Mystical Experiences, Religion as Mental Illness

Uploaded 3/17/2022, approx. 31 minute read

My name is Sam Vaknin, and I am the infante reble of psychology. I am a professor of psychology and the author of Malignant Self-Love: Narcissism Revisited.

And today we are going to discuss a very controversial subject for a change.

We are going to discuss the question, are mystical experiences forms of mental illness?

You know my view about religion? God, angels, the tooth fairy and Santa Claus. And it's a dim view indeed.

And today I'm going to delve much deeper into the neuroscience and other discoveries which link inextricably mystical experiences to mental illness.

And mystical experiences are of course the cornerstones, the foundations of the vast majority, if not all, religions. So religions are founded on mental illness, it's as simple as that. That's not Sam Vaknin. That's another Jew, Sigmund Freud. He said that religions are forms of delusional disorders.

I love that guy.

Okay, and we start surprisingly with a piece of literature.

This is the book Genealogy. Genealogy by Maud Casey. And here is what she writes in an interview.

She says, there's a lot of religious iconography in the delusions of the mentally ill.

Ecstasies struck me as similar to manic episodes or psychotic breaks.

William James, the philosopher and psychologist, the 19th century philosopher and psychologist, William James, in the varieties of religious experience, talks about the way religion exists, not as a dull habit, but as an acute fever.

Religious fervor and insanity sometimes look alike. Change sometimes, always. Hearing voices, hallucinations and feelings of transformation and transcendence are common to both.

The idea was not to romanticize mental illness, she says about her book, or to dismiss spirituality, or worse, to chalk it up to a chemical imbalance that might be cured by the pharmaceutical du jour.

The idea was to consider those things religion and madness have in common, striving to reach beyond oneself and an impulse towards ecstasy.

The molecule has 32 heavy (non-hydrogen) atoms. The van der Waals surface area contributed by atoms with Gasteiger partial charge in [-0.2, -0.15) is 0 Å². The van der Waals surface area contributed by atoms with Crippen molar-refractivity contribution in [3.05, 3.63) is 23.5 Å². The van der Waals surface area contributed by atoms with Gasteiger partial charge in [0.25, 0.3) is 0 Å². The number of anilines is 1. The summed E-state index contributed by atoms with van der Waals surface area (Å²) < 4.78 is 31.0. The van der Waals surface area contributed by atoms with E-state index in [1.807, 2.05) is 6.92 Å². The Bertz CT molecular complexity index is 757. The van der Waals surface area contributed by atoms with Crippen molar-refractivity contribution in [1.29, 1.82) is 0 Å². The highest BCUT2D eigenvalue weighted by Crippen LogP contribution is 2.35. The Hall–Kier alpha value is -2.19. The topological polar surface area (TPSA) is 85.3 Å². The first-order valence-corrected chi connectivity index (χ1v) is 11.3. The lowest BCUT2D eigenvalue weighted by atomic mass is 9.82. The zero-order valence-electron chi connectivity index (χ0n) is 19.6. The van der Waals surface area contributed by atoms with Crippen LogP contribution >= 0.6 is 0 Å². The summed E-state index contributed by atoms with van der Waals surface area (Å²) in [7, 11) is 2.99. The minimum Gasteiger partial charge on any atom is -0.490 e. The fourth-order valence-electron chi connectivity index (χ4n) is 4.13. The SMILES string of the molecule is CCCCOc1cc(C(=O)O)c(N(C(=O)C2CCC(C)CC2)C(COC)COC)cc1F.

It seems very human, the desire for more, for bigger, for meaning, for feelings that knock you over or knock you out.

That's from the book Genealogy by Maud Casey. I'm reading it as we speak.

Let's go into more established authorities on the topic.

For example, Roland Griffiths.

Roland Griffiths works at the Johns Hopkins University Medical Center in Baltimore, and he studies mushrooms.

One of his subjects, one of the subjects of his experiments, describes her experience.

She says, they asked me to lay down with headphones. It was powerful music, and I've ever heard. I was blindfolded and I began to have my experience.

She was involved in five sessions and she describes them as the most profound experiences of her life.

I know that I had emerging with what I call oneness. I am. There was a time that I was being gently pulled into it and I saw it as a light. It isn't even describable. It's not just light, it's love.

Her words echo those of mystics throughout the ages. Mystics who talked about a physical union with God, a peek into eternity or an out-of-body experience.

Griffiths says that 70% of the subject had full-blown mystical experiences, which he calls remarkable. Mystical experiences are not limited to the mentally ill or to self-styled prophets or to real prophets.

Mystical experiences happen in daily life.

Jane Goodall, who studied chimpanzees of all things, had written in her book Reason for Hope. Lost in the awe at the beauty around me, I must have slipped into a state of heightened awareness.